The factorial function cannot have an inverse, $0!$ and $1!$ having the same value. However, Stirling's approximation of the factorial $x! \sim x^xe^{-x}\sqrt{2\pi x}$ does not have this problem, and could provide a ballpark inverse to the factorial function. But can this actually be derived, and if so how? Here is my work:

$$ \begin{align} y &= x^xe^{-x}\sqrt{2\pi x}\\ y^2 &= 2\pi x^{2x + 1}e^{-2x}\\ \frac{y^2}{2\pi} &= x^{2x + 1}e^{-2x}\\ \ln \frac{y^2}{2\pi} &= (2x + 1)\ln x - 2x\\ \ln \frac{y^2}{2\pi} &= 2x\ln x + \ln x - 2x\\ \ln \frac{y^2}{2\pi} &= 2x(\ln x - 1) + \ln x \end{align} $$

That is as far as I can go. I suspect the solution may require the Lambert W function.

Edit: I have just realized that after step 3 above, one can divide both sides by e to get

$$\left(\frac{x}{e}\right)^{2x + 1} = \frac{y^2}{2e\pi}$$

Can this be solved?

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    $\begingroup$ This question may be of interest to you. $\endgroup$ – preferred_anon Jun 26 '13 at 18:00
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    $\begingroup$ That's not Stirling's approximation. $\endgroup$ – Lee Sleek Jun 28 '13 at 17:45
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    $\begingroup$ @LeeSleek an approximation to the inverse gamma function will give you something similar to an inverse Stirling approximation. If that's what you want, it'll work. $\endgroup$ – icurays1 Jun 28 '13 at 17:52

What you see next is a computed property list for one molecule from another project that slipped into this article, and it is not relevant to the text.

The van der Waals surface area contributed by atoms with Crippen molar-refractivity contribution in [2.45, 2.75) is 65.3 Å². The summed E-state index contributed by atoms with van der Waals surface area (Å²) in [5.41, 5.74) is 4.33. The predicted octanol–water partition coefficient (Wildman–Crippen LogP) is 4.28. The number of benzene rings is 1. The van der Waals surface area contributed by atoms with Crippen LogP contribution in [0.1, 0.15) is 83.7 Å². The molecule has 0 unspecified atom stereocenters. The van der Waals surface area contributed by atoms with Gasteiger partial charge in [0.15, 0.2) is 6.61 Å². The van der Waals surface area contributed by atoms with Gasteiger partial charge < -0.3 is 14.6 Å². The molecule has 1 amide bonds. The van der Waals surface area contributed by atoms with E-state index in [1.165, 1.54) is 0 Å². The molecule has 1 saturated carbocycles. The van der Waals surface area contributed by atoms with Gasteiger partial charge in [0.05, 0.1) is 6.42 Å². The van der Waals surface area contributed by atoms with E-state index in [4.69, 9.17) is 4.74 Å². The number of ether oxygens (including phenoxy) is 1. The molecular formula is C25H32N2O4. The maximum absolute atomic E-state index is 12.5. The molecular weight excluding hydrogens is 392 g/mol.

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    $\begingroup$ I said "may be of interest to you", not that it answers your question. Otherwise I would've posted it as an answer. $\endgroup$ – preferred_anon Jun 29 '13 at 18:43
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    $\begingroup$ @diophantine $n! = n(n-1)!, 1! = 1(1 - 1)!, 1 = 1(0!), 0! = 1.$ Furthermore, the convention is that the product of no numbers at all is 1. $\endgroup$ – Lee Sleek Jun 30 '13 at 0:54

It is better to start with $$ x! \approx \left( {\frac{{x + \frac{1}{2}}}{e}} \right)^{x + \frac{1}{2}} \sqrt {2\pi } . $$ Setting $$ y = \left( {\frac{{x + \frac{1}{2}}}{e}} \right)^{x + \frac{1}{2}} \sqrt {2\pi } , $$ we find $$ \frac{1}{e}\log \left( {\frac{y}{{\sqrt {2\pi } }}} \right) = \frac{{x + \frac{1}{2}}}{e}\log \left( {\frac{{x + \frac{1}{2}}}{e}} \right) = \exp \left( {\log \left( {\frac{{x + \frac{1}{2}}}{e}} \right)} \right)\log \left( {\frac{{x + \frac{1}{2}}}{e}} \right). $$ We use the Lambert $W$-function defined by $W\left( z \right)e^{W\left( z \right)} = z$ for $z>0$. From the above we see that $$ \log \left( {\frac{{x + \frac{1}{2}}}{e}} \right) = W\left( {\frac{1}{e}\log \left( {\frac{y}{{\sqrt {2\pi } }}} \right)} \right). $$ Whence $$ \frac{{x + \frac{1}{2}}}{e} = \exp \left( {W\left( {\frac{1}{e}\log \left( {\frac{y}{{\sqrt {2\pi } }}} \right)} \right)} \right) = \frac{{\frac{1}{e}\log \left( {\frac{y}{{\sqrt {2\pi } }}} \right)}}{{W\left( {\frac{1}{e}\log \left( {\frac{y}{{\sqrt {2\pi } }}} \right)} \right)}}, $$ i.e., $$ x = \frac{{\log \left( {\frac{y}{{\sqrt {2\pi } }}} \right)}}{{W\left( {\frac{1}{e}\log \left( {\frac{y}{{\sqrt {2\pi } }}} \right)} \right)}} - \frac{1}{2}. $$ For example, if $y=720$ then $$ x = \frac{{\log \left( {\frac{{720}}{{\sqrt {2\pi } }}} \right)}}{{W\left( {\frac{1}{e}\log \left( {\frac{{720}}{{\sqrt {2\pi } }}} \right)} \right)}} - \frac{1}{2} \approx 5.99658, $$ which is a very good approximation.

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    $\begingroup$ In my time on this site I have seen two beautiful answers. This is the second. I want to upvote this a thousand times. Thank you so much! $\endgroup$ – Lee Sleek Aug 6 '13 at 18:56